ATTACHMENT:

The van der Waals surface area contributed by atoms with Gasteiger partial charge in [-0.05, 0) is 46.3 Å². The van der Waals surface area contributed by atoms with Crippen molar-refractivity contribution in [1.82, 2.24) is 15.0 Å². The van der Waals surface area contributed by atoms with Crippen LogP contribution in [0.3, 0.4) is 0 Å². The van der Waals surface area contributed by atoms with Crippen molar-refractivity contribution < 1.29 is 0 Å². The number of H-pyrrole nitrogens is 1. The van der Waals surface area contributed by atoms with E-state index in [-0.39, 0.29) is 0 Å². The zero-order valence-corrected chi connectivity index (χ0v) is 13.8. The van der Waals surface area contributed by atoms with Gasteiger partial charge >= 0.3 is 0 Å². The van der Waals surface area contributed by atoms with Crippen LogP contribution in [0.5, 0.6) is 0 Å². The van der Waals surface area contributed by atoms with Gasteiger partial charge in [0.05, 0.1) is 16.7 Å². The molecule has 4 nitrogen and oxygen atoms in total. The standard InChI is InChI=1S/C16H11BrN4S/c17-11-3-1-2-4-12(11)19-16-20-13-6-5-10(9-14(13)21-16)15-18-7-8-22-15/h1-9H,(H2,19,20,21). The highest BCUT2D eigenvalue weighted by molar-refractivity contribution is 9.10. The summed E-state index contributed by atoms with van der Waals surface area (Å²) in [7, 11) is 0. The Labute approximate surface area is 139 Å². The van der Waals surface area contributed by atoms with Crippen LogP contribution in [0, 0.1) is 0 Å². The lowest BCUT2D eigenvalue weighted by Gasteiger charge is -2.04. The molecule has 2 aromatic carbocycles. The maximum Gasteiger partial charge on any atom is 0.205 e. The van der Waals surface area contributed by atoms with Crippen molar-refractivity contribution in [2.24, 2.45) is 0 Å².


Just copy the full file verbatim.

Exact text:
The van der Waals surface area contributed by atoms with Gasteiger partial charge in [-0.05, 0) is 46.3 Å². The van der Waals surface area contributed by atoms with Crippen molar-refractivity contribution in [1.82, 2.24) is 15.0 Å². The van der Waals surface area contributed by atoms with Crippen LogP contribution in [0.3, 0.4) is 0 Å². The van der Waals surface area contributed by atoms with Crippen molar-refractivity contribution < 1.29 is 0 Å². The number of H-pyrrole nitrogens is 1. The van der Waals surface area contributed by atoms with E-state index in [-0.39, 0.29) is 0 Å². The zero-order valence-corrected chi connectivity index (χ0v) is 13.8. The van der Waals surface area contributed by atoms with Gasteiger partial charge >= 0.3 is 0 Å². The van der Waals surface area contributed by atoms with Crippen LogP contribution in [0.5, 0.6) is 0 Å². The van der Waals surface area contributed by atoms with Gasteiger partial charge in [0.05, 0.1) is 16.7 Å². The molecule has 4 nitrogen and oxygen atoms in total. The standard InChI is InChI=1S/C16H11BrN4S/c17-11-3-1-2-4-12(11)19-16-20-13-6-5-10(9-14(13)21-16)15-18-7-8-22-15/h1-9H,(H2,19,20,21). The highest BCUT2D eigenvalue weighted by molar-refractivity contribution is 9.10. The summed E-state index contributed by atoms with van der Waals surface area (Å²) in [7, 11) is 0. The Labute approximate surface area is 139 Å². The van der Waals surface area contributed by atoms with Crippen LogP contribution in [0, 0.1) is 0 Å². The lowest BCUT2D eigenvalue weighted by Gasteiger charge is -2.04. The molecule has 2 aromatic carbocycles. The maximum Gasteiger partial charge on any atom is 0.205 e. The van der Waals surface area contributed by atoms with Crippen molar-refractivity contribution in [2.24, 2.45) is 0 Å².